[EDLING:121] Korea: TOEFL Crisis

Francis M Hult fmhult at DOLPHIN.UPENN.EDU
Thu May 17 15:37:12 UTC 2007

Via lgpolicy...

> May 17, 2007
> South Koreans Jostle to Take an English Test
> SEOUL, South Korea, May 16 Thailand has its attractions for foreign
> visitors: its famed temples, seaside resorts, tom yum soup. But what drew
> Oh Sun-yee to Bangkok recently for a three-day stay was something
> considerably less recreational. Like an increasing number of South
> Koreans, Ms. Oh went to take the Test of English as a Foreign Language, or
> Toefl. It would have been easier for a camel to pass through the eye of a
> needle than to sit for the Toefl in Korea, said Ms. Oh, 31, who spent two
> days cramming for the test in her Bangkok hotel room, took it on the third
> day and then caught the six-hour red-eye flight back to Seoul.
> Forget the North Korean nuclear crisis. What has many South Koreans in an
> uproar these days is the Toefl crisis. The Educational Testing Service,
> which administers the test, reduced the number of slots for test-takers.
> So with demand for the test far outstripping the available slots, and with
> scalpers demanding exorbitant prices, desperate South Koreans have been
> hunting for possible test sites from Japan to Southeast Asia, and even
> Australia. Travel agencies have begun offering Toefl tours that include
> test preparation courses, a guaranteed test slot and sometimes even a bit
> of tourism on the side. One test preparation school estimates that about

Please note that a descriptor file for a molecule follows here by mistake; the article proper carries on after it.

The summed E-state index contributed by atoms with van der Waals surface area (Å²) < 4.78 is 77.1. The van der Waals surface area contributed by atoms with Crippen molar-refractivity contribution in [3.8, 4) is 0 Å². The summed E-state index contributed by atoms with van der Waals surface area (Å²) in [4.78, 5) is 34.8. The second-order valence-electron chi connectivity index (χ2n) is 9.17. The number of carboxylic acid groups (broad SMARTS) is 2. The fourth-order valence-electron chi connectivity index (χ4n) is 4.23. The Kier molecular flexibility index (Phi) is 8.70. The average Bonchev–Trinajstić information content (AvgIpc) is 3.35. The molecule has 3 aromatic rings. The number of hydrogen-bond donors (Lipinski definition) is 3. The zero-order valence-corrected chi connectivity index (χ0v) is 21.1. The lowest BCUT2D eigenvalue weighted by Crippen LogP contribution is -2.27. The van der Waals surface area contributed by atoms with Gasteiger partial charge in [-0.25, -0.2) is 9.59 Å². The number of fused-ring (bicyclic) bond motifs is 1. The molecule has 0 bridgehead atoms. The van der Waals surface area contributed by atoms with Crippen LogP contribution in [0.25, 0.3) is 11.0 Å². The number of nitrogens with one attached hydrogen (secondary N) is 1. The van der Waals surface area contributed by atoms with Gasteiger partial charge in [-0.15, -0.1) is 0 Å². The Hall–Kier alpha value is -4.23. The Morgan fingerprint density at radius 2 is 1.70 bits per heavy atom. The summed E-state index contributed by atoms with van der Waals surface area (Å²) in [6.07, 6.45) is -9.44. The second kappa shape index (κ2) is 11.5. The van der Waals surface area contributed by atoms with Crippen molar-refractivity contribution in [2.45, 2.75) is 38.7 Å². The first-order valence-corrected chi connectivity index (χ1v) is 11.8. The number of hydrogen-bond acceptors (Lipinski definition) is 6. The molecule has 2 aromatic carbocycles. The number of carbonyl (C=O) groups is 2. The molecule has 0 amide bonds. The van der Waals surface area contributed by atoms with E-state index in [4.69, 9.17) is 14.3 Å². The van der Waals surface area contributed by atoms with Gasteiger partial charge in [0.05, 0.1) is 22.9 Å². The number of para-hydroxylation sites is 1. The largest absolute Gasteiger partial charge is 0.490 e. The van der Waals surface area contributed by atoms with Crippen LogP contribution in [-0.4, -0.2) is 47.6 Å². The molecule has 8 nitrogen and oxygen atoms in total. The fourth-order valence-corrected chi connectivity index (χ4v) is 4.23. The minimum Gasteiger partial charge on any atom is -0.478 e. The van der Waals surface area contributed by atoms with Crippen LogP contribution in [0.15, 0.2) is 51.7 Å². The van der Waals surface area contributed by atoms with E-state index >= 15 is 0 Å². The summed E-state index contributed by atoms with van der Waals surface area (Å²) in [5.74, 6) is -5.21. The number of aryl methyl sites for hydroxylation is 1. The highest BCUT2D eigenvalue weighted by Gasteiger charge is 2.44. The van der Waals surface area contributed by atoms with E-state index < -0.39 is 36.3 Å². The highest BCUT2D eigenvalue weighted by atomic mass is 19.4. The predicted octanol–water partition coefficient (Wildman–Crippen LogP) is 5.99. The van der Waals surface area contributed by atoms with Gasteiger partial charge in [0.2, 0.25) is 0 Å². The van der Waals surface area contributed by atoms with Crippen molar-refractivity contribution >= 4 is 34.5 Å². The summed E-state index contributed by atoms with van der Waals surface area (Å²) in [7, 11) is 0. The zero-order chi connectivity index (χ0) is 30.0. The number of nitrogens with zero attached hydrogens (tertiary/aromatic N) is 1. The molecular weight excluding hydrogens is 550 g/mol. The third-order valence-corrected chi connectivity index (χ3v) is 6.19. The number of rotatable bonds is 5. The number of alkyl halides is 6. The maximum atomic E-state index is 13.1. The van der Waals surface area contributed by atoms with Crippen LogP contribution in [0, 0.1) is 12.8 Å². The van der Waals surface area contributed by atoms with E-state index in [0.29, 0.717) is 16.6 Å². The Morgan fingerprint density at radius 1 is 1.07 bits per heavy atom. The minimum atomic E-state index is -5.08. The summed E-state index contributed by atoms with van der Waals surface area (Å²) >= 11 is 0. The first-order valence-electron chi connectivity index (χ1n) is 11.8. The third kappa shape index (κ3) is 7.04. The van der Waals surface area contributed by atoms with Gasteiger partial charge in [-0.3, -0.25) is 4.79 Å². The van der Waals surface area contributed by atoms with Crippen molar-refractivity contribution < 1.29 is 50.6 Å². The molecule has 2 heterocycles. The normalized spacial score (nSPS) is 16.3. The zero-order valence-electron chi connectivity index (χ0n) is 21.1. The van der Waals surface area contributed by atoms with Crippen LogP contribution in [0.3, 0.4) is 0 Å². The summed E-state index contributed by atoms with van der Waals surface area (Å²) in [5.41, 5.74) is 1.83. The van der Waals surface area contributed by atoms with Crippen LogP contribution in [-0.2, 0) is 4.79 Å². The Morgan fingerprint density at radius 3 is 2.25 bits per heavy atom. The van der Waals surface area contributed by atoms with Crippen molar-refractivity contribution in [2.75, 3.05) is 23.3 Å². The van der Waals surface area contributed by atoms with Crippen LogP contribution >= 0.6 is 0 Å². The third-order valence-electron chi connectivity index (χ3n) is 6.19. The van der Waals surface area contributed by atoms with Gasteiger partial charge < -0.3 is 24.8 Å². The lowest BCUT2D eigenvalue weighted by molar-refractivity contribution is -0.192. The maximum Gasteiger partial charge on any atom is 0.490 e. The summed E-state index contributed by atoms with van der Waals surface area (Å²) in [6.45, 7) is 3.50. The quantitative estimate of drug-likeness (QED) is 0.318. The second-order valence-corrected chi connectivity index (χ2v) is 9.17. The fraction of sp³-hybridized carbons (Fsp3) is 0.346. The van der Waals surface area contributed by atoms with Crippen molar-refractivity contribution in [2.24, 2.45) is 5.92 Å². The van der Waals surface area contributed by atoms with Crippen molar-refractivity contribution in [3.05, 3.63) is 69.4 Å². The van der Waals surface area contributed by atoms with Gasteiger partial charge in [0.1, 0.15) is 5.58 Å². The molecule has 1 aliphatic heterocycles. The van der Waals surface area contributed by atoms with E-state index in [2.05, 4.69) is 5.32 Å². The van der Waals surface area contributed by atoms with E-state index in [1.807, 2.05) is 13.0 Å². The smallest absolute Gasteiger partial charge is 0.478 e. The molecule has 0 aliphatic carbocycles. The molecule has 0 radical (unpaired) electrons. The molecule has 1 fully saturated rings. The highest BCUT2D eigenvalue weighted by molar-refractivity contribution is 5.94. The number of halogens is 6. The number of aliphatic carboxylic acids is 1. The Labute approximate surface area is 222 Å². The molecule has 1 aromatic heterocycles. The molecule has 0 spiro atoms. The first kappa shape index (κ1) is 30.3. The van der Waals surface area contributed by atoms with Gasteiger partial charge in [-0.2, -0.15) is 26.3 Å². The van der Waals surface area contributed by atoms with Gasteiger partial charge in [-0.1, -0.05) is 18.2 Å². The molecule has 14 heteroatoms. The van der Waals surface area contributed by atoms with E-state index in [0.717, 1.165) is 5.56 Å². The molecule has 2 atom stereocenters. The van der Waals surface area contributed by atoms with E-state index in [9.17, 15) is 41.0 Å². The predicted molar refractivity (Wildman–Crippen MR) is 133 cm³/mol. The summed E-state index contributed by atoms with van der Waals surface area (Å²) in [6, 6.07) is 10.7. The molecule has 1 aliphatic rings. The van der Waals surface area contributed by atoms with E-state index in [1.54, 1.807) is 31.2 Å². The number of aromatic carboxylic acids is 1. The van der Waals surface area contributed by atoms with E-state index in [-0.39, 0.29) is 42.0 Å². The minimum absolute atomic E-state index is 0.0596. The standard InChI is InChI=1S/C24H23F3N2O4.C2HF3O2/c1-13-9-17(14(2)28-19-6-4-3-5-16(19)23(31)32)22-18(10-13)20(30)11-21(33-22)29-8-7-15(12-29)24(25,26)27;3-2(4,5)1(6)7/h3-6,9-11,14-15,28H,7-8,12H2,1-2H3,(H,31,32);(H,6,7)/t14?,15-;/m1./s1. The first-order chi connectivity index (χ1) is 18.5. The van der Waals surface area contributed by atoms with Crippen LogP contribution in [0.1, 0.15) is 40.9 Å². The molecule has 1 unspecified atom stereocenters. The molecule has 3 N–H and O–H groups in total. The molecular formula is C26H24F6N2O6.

> 500 Koreans a month all told travel to other countries to take the test.
> South Koreans make up one of the largest groups of foreign students in the
> United States about 93,000 students in 2006, according to the United
> States immigration authorities. American colleges and graduate schools
> typically require foreign students to submit Toefl scores with their
> applications. So it is hardly surprising that the demand for opportunities
> to take the test is high. But in recent years, Toefl scores have also
> become a necessity for many South Koreans with no intention of leaving the
> country. Many people, from teenagers applying to selective secondary
> schools to adults applying for jobs even jobs with no obvious need for
> fluency in English must submit Toefl scores. Dozens of universities
> require a Toefl score for graduation.  Government offices and
> quasi-governmental agencies city councils, jails, the Korea Racing
> Association ask applicants for their scores.
> I think English ability is a basic criterion now, said Kim Jae-yoon, the
> human resources director of Chongga Kimchi, a major producer of the
> traditional Korean dish. The company recently hired an accountant and a
> manager after factoring in their Toefl results. The number of people
> taking the test in South Korea jumped to about 130,000 in 2006, from
> 50,311 in 2001, according to the Educational Testing Service, based in
> Princeton, N.J. The crisis erupted last year, when the company changed
> testing methods. In September, partly in an effort to tighten security and
> discourage cheating, the testing service switched to a new Internet-based
> test that would be given simultaneously throughout the region, about four
> times a month, and then discarded. Previously, the test was given as many
> as 50 times a month, as local demand warranted, from a bank of questions.
> But the abrupt reduction in the number of times the test would be offered
> meant that, from September to December 2006, they were prepared to process
> only about 20,000 tests in South Korea. The testing service had initially
> expected that it would be able to allocate 64,000 test slots for South